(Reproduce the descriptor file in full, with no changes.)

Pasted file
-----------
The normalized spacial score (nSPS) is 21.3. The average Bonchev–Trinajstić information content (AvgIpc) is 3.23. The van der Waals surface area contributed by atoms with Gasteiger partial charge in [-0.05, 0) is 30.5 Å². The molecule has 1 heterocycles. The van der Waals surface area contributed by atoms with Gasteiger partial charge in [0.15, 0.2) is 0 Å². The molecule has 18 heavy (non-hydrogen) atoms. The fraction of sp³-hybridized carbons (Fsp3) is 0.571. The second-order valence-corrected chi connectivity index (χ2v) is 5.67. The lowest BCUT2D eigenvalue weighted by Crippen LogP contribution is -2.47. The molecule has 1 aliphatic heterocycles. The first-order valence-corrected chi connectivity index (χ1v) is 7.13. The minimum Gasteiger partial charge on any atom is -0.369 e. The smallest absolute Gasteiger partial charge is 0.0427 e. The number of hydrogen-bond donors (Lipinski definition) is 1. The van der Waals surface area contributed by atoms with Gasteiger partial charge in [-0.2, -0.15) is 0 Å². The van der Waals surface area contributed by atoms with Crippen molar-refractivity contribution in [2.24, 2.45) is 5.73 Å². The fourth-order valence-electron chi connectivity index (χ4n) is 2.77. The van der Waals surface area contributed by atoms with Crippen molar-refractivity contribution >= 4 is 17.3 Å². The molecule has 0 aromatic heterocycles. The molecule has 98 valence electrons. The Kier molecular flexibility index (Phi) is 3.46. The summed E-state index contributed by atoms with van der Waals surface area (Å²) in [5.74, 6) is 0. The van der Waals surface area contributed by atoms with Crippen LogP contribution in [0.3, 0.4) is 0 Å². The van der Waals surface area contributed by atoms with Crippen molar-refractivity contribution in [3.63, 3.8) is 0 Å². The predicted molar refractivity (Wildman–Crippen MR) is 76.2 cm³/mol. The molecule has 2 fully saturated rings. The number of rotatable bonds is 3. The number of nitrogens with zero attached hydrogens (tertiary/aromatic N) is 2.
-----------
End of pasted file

The normalized spacial score (nSPS) is 21.3. The average Bonchev–Trinajstić information content (AvgIpc) is 3.23. The van der Waals surface area contributed by atoms with Gasteiger partial charge in [-0.05, 0) is 30.5 Å². The molecule has 1 heterocycles. The van der Waals surface area contributed by atoms with Gasteiger partial charge in [0.15, 0.2) is 0 Å². The molecule has 18 heavy (non-hydrogen) atoms. The fraction of sp³-hybridized carbons (Fsp3) is 0.571. The second-order valence-corrected chi connectivity index (χ2v) is 5.67. The lowest BCUT2D eigenvalue weighted by Crippen LogP contribution is -2.47. The molecule has 1 aliphatic heterocycles. The first-order valence-corrected chi connectivity index (χ1v) is 7.13. The minimum Gasteiger partial charge on any atom is -0.369 e. The smallest absolute Gasteiger partial charge is 0.0427 e. The number of hydrogen-bond donors (Lipinski definition) is 1. The van der Waals surface area contributed by atoms with Gasteiger partial charge in [-0.2, -0.15) is 0 Å². The van der Waals surface area contributed by atoms with Crippen molar-refractivity contribution in [2.24, 2.45) is 5.73 Å². The fourth-order valence-electron chi connectivity index (χ4n) is 2.77. The van der Waals surface area contributed by atoms with Crippen molar-refractivity contribution >= 4 is 17.3 Å². The molecule has 0 aromatic heterocycles. The molecule has 98 valence electrons. The Kier molecular flexibility index (Phi) is 3.46. The summed E-state index contributed by atoms with van der Waals surface area (Å²) in [5.74, 6) is 0. The van der Waals surface area contributed by atoms with Crippen LogP contribution in [0.3, 0.4) is 0 Å². The van der Waals surface area contributed by atoms with Crippen molar-refractivity contribution in [3.63, 3.8) is 0 Å². The predicted molar refractivity (Wildman–Crippen MR) is 76.2 cm³/mol. The molecule has 2 fully saturated rings. The number of rotatable bonds is 3. The number of nitrogens with zero attached hydrogens (tertiary/aromatic N) is 2.